The Liberal Critique of Obama: Judging the President by His Own Standards

The left's core complaint is that he promised to challenge the political system but worked within it instead, never even attempting important reforms

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In the course of endorsing most of Jonathan Chait's essay on liberal discontent with President Obama, my colleague Clive Crook sums up its argument. "If liberals were to judge Obama by any intelligent standard -- comparing him with the Republican alternatives, or with previous Democratic presidents -- they would surely be impressed," he writes. "Healthcare reform, financial regulation, the stimulus: by progressive lights, these are notable, even historic, achievements." So why is it that American liberals seem "congenitally unable to apply such a standard"?

This ignores the source of the allegedly unreasonable liberal standards: Barack Obama. As I've argued at length, Obama defenders just ignore his broken promises on civil liberties, executive power, and national security. But set that aside, for there is something else that he promised his supporters in order to triumph over Hillary Clinton and John McCain, then totally ignored.

Take a look at some representative Obama quotes from Campaign 2008:

  • "If we do not change our politics -- if we do not fundamentally change the way Washington works -- then the problems we've been talking about for the last generation will be the same ones that haunt us for generations to come."
  • "But let me be clear -- this isn't just about ending the failed policies of the Bush years; it's about ending the failed system in Washington that produces those policies. For far too long, through both Democratic and Republican administrations, Washington has allowed Wall Street to use lobbyists and campaign contributions to rig the system and get its way, no matter what it costs ordinary Americans."
  • "We are up against the belief that it's all right for lobbyists to dominate our government--that they are just part of the system in Washington. But we know that the undue influence of lobbyists is part of the problem, and this election is our chance to say that we're not going to let them stand in our way anymore. Unless we're willing to challenge the broken system in Washington, and stop letting lobbyists use their clout to get their way, nothing else is going to change."
  • "Unless we're willing to challenge the broken system in Washington, and stop letting lobbyists use their clout to get their way, nothing else is going to change."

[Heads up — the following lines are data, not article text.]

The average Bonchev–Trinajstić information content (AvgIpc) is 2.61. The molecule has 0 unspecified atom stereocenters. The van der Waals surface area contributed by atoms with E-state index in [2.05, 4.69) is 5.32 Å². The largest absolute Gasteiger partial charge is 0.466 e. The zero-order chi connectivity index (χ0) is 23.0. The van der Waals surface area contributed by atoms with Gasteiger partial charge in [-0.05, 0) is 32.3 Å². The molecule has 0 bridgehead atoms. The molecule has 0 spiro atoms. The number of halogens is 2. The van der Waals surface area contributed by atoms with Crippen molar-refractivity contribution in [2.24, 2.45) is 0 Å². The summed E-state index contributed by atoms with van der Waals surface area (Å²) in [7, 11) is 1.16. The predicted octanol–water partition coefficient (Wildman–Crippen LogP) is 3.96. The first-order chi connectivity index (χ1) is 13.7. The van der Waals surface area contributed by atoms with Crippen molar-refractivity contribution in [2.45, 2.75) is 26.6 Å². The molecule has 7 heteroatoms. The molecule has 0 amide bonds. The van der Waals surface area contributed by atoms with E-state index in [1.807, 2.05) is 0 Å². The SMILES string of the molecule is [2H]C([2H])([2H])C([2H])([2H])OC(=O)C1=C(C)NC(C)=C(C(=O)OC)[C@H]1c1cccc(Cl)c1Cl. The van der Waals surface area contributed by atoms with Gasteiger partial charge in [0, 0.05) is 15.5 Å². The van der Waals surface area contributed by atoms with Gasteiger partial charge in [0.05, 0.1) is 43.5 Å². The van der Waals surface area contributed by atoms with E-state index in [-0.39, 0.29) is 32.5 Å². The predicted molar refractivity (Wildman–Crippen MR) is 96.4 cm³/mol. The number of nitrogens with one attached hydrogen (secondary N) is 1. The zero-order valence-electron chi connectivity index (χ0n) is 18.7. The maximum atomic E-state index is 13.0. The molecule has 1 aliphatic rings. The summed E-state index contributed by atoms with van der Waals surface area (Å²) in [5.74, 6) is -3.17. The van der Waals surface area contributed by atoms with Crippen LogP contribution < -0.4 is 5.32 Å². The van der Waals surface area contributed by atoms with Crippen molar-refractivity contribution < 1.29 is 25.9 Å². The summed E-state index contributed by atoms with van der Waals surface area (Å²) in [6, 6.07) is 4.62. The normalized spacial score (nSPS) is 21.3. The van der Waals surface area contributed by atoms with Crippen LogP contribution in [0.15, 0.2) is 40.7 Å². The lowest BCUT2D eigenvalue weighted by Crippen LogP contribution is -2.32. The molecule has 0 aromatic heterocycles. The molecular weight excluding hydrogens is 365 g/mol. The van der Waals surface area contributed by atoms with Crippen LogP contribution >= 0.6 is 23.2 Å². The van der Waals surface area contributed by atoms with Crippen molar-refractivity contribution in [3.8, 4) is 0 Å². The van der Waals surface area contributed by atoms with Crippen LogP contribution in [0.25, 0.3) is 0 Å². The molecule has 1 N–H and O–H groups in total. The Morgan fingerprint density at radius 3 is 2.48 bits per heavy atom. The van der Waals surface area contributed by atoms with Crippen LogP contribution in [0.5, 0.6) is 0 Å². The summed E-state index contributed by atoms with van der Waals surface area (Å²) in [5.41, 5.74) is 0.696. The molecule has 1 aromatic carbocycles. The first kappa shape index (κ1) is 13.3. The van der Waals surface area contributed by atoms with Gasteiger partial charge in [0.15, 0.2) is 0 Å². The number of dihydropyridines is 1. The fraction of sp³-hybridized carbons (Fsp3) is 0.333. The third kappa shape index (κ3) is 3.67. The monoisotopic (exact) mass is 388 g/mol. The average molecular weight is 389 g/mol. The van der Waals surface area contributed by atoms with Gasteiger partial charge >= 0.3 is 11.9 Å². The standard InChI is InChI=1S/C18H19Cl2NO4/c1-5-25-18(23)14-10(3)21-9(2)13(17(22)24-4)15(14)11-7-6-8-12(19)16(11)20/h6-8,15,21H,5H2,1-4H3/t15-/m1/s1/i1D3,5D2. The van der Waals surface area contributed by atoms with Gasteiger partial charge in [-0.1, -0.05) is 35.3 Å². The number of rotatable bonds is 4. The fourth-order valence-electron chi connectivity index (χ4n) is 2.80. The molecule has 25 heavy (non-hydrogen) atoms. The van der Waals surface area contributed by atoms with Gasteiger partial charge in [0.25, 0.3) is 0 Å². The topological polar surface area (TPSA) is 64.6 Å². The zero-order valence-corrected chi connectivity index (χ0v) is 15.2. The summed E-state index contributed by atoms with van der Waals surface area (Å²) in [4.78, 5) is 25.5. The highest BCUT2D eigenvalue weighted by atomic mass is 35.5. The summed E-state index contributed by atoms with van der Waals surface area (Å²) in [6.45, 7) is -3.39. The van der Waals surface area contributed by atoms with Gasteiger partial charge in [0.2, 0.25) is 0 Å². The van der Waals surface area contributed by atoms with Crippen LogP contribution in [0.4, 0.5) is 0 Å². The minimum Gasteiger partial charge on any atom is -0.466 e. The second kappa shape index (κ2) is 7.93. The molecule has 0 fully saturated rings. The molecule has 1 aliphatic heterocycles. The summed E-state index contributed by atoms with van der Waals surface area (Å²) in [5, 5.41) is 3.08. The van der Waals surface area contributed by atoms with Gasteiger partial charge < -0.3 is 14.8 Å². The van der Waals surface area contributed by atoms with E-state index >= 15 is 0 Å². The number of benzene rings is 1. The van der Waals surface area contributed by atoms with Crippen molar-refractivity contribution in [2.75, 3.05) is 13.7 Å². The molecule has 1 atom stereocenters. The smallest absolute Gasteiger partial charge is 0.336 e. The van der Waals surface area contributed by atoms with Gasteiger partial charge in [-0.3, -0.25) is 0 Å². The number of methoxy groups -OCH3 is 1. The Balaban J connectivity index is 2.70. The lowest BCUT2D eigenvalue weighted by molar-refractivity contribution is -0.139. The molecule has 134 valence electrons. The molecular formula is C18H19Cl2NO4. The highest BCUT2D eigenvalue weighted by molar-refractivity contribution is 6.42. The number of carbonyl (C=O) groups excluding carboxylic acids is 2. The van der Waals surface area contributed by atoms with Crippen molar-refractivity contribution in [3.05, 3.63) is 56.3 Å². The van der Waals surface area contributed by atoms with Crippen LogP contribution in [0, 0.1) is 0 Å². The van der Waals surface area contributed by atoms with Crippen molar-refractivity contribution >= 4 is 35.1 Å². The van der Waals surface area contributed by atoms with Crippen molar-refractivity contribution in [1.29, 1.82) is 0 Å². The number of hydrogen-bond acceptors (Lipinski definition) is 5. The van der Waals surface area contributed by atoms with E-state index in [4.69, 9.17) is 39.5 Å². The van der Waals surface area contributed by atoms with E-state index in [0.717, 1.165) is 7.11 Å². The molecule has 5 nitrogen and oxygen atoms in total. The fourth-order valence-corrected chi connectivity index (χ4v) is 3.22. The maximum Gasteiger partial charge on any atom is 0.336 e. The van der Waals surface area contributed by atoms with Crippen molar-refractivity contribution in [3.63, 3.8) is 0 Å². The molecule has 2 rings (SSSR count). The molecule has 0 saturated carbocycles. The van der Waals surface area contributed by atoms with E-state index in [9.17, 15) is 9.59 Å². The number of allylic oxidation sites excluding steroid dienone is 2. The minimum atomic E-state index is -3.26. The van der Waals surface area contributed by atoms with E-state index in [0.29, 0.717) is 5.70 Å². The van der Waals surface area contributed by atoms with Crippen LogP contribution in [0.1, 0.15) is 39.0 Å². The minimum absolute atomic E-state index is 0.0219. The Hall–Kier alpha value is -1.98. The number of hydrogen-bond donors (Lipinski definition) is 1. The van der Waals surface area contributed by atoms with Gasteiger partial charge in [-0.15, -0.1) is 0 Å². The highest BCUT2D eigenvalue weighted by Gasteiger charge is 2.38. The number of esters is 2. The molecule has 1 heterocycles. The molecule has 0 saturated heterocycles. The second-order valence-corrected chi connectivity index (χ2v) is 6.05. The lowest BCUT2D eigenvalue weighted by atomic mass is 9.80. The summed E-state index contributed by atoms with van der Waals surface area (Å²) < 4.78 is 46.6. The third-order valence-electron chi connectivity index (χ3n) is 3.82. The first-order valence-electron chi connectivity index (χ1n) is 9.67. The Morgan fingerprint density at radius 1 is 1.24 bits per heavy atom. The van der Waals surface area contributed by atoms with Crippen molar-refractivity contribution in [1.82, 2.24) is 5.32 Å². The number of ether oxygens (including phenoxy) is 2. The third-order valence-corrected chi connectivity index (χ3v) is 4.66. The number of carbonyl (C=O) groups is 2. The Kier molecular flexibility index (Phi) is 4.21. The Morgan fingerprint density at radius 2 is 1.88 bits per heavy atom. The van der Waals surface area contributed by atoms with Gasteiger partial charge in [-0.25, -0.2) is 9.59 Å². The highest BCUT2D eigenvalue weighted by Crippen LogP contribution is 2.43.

• "If we're not willing to take up that fight, then real change--change that will make a lasting difference in the lives of ordinary Americans--will keep getting blocked by the defenders of the status quo."

These quotes were curated by Larry Lessig in his new book, Republic Lost. Here is his comment on them:

I was convinced by Obama. More than convinced: totally won over. It wasn't just that I agreed with his policies. Indeed, I didn't really agree with a bunch of his policies--he's much more of a centrist on many issues than I. It was instead because I believed that he had a vision of what was wrong with our government, and a passion and commitment to fix it... In speech after speech, Obama described the problem of Washington just as I have, though with a style that is much more compelling.

It was this theme that distinguished Obama most clearly from the heir apparent to the Democratic nomination, Hillary Clinton. For Clinton was not running to "change the way Washington works." She stood against John Edwards and Barack Obama in their attack on the system and on lobbyists in particular. As she told an audience at YearlyKos in August 2007: "A lot of those lobbyists, whether you like it or not, represent real Americans. They represent nurses, they represent social workers, yes, they represent corporations that employ a lot of people." ...Instead, Clinton's vision of the presidency was much like her husband's... She saw the job of president to be to take a political system and do as much with it as you can. It may be a lame horse. It may be an intoxicated horse. But the job is not to fix the horse. The job is to run the horse as fast as you can. Clinton had a raft of programs she promised to push through Congress. Nowhere on that list was fundamental reform of how Washington worked.

Lessig and many Obama supporters besides backed him because of that distinction. "It was my view, too, that the critical problem for the next president was the corruption we've been exploring," Lessig wrote, "not because corruption is the most important problem. But because corruption is the gateway problem: until we solve it, we won't solve any number of other critical problems."

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Conor Friedersdorf is a staff writer at The Atlantic, where he focuses on politics and national affairs. He lives in Venice, California, and is the founding editor of The Best of Journalism, a newsletter devoted to exceptional nonfiction.

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